The Law of The Sea Convention protects its members' navigation rights in the oceans. During the Nixon Administration, the USA was the lead negotiator on this treaty. That Treaty has been ratified by 155 nations, including Russia and China. The USA is the only super power and UN member to refuse to ratify the Treaty. This Treaty is like the LOTTO; you have to be in it to win it. Come on Congress, let's get hot. Ratify! Ratify!!

2:50 PM  
Blogger ichbinalj said...

Cruise Ship Collides with Iceberg in Antarctica.

American tourists in Antarctica rescued after cruise ship hits an iceberg. This is sure to become more common in the Arctic as global warming makes the Northwest Passage more accessible.

More than 150 cruise-ship passengers and crew, 13 of them Americans, took to lifeboats in Antarctic waters early Friday, 23 November 2007, and were rescued after their ship hit an iceberg, Argentine navy and British Coast Guard officials said.

A fist-sized hole was punched in the hull of the M/S Explorer when it struck an object before dawn in frigid waters near the South Shetland Islands and Graham Land, an Antarctic peninsula, the British Coast Guard said.

On calm seas, the passengers and crew were safely moved aboard a Norwegian cruise ship, a representative of Gap Adventures, operator of the tour aboard the M/S Explorer.

"Everyone is safe and accounted for, both the passengers and crew," a Gap representative told The AP.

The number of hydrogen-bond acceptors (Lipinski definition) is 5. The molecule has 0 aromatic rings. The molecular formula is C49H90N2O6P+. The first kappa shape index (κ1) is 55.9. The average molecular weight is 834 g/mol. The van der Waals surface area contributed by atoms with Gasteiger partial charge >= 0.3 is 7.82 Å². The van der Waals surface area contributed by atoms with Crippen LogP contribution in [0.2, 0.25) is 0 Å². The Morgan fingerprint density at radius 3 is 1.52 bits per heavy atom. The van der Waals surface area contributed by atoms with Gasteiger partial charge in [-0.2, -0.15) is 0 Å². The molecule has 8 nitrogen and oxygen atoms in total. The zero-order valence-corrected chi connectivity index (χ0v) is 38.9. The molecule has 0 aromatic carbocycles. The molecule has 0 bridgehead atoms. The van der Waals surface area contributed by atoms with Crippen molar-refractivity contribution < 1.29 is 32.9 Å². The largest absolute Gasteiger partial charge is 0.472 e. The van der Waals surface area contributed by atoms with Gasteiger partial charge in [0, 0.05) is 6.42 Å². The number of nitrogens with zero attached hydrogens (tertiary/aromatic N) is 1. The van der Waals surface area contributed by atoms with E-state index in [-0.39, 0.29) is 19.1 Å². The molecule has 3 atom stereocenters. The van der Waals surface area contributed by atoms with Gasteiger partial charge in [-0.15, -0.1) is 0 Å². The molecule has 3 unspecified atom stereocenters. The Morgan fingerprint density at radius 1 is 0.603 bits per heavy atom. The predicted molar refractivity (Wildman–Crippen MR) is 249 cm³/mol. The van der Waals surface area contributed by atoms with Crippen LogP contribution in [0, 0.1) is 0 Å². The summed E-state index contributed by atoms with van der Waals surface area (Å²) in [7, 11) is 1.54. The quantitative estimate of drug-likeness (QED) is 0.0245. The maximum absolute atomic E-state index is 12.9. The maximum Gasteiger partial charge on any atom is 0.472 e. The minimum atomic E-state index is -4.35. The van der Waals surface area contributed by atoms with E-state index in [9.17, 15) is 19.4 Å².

Gap Adventures representative Marie Ann Macrae said there were 154 people aboard the ship, including 91 passengers from 14 countries. Twenty-three British passengers dominated the list, followed by 17 Dutch, 13 Americans and 10 Canadians.

10:04 AM  
Blogger ichbinalj said...

On 22 November 2007 Russia, supplier of a quarter of Europe's gas, signed a pipeline agreement with Italy today that will give the Kremlin more control over the continent's energy market.

OAO Gazprom, Russia's gas exporter, and Italy's Eni SpA agreed to form the operating company for a 10 billion-euro ($14.8 billion) link from Russia to Europe via the Black Sea. The deal was signed in the Kremlin during Italian Prime Minister Romano Prodi's visit with President Vladimir Putin, Gazprom said in an e-mailed statement.

2:59 AM  
Blogger ichbinalj said...

Gazprom cut deliveries to Ukraine briefly over a price dispute in January 2006, causing shortfalls across Europe. The Russian gas export monopoly threatened to shut off gas to Belarus on Jan. 1 this year in a similar price disagreement.

Eni, Gazprom's single biggest customer in Europe, has imported Russian gas since 1974. The two companies signed a ``strategic partnership agreement'' a year ago to develop projects jointly in Russia and North Africa in return for Gazprom gaining the right to sell gas directly to Italian consumers.

3:01 AM  
Blogger ichbinalj said...

4 Jan 2008. Federal funding has been approved for a number of rural Alaska projects, including financial underpinning for the U.S. Coast Guard's Long Range Navigation system.

Called the LORAN-C, the system provides civil and military air, land and marine users with navigation, location and timing services in Alaska.

Funding continuation was included in the omnibus funding bill that was passed by Congress and signed into law by President Bush just before Christmas.

Included in that bill was $7.3 million for Coast Guard housing in Cordova .

In addition, a series of the Coast Guard activities are funded by the bill. For instance, the legislation provides $783 million for the Coast Guard Integrated Deepwater Systems program and another $50 million for Coast Guard research and development.

Also within the new law is recommended funding for the Coast Guard's Polar Icebreakers. The ships are operated and maintained by the National Science Foundation.

7:40 PM